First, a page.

Romanticism May Increase Rates of Partner Violence

by Amanda Ng (’17)

jealousy

Fig. 1: Notions that jealousy and controlling behaviors are romantic are related to higher rates of partner violence.

In terms of their romantic beliefs, people are under a variety of influences, some of which stem from the entertainment industry. Many books, movies, and television shows showing jealous and controlling behaviors as signs of love and commitment in heterosexual relationships have inspired a similar belief in young women. Previous studies have shown that these romantic beliefs can endanger one’s well-being and even lead to an increased chance of domestic violence.

In a recent project led by researchers at the University of Mary Washington, 275 female participants ranging from 18 to 50 years of age were surveyed to investigate this trend. To test this, participants were given five different surveys of varying length that assessed their romanticism of mate retention behaviors, value of romantic relationships, belief that jealousy is good, ideology of romanticism, and experiences of abuse. The results of these scales were then correlated with one another in order to find whether the data supported or rejected their claim.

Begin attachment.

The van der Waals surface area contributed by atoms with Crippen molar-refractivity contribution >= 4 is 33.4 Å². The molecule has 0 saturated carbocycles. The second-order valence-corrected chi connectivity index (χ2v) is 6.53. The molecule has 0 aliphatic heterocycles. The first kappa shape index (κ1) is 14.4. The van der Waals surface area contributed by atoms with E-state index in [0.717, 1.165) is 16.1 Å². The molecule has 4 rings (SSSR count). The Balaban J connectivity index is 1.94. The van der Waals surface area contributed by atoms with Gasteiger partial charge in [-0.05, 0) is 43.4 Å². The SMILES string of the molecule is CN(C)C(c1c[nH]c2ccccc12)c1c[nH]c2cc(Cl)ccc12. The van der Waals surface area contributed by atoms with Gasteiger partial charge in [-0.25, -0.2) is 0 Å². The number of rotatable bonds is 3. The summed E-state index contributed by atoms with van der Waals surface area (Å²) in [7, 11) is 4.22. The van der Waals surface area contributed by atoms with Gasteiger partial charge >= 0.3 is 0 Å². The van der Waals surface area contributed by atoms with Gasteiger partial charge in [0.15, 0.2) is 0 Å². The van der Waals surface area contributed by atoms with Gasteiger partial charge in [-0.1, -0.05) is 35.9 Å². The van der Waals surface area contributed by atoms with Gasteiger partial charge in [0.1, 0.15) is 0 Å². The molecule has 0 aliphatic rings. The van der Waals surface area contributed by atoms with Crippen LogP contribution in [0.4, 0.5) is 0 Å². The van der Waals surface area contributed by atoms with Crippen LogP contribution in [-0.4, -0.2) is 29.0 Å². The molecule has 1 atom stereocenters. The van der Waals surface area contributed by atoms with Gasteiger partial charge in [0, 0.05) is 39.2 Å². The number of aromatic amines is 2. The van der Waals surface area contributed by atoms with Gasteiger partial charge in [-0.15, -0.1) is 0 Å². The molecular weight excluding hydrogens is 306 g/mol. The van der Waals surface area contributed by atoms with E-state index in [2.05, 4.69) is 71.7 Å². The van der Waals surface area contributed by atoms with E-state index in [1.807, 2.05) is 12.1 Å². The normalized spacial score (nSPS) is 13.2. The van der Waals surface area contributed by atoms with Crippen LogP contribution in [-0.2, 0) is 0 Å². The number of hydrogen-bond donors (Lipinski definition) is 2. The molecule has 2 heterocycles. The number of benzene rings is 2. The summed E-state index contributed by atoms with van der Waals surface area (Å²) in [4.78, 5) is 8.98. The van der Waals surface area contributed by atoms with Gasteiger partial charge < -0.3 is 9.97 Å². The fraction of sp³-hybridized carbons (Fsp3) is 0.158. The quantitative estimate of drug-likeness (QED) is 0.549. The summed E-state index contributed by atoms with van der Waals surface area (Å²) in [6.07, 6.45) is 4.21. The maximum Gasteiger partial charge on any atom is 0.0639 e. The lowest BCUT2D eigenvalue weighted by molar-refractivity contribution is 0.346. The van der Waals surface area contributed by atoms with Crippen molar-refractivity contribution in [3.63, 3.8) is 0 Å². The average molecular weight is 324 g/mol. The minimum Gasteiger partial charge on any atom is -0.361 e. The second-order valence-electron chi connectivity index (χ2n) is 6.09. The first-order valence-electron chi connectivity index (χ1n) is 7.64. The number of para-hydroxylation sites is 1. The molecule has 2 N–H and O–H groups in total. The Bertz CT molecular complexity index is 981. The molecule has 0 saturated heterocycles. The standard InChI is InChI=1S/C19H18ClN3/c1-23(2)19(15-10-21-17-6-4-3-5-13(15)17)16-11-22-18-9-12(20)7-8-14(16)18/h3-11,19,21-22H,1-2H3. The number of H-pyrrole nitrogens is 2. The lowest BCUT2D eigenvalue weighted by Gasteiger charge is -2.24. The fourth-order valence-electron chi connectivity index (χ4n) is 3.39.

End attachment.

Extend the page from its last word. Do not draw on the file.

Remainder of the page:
As predicted, it was found that having ideological romantic beliefs, believing jealousy is good, and highly valuing romantic relationships was correlated to finding controlling mate-retention behaviors romantic, loving, and signs of commitment. This was also correlated to the participants’ reports of emotional and physical abuse.

In the future, this research should be used in order to change the portrayal of romantic relationships in the media, in an effort to decrease the idea that controlling behaviors are signs of love. Hopefully, this research can be applied to decrease the rate of domestic violence.

 

References:

  1. Papp, et. al., The dark side of heterosexual romance: endorsement of romantic beliefs relates to intimate partner violence. Sex Roles, 1-11 (2016). doi: 10.1007/s11199-016-0668-0
  1. Image retrieved from:http://www.thevaultmag.com/archives/4491
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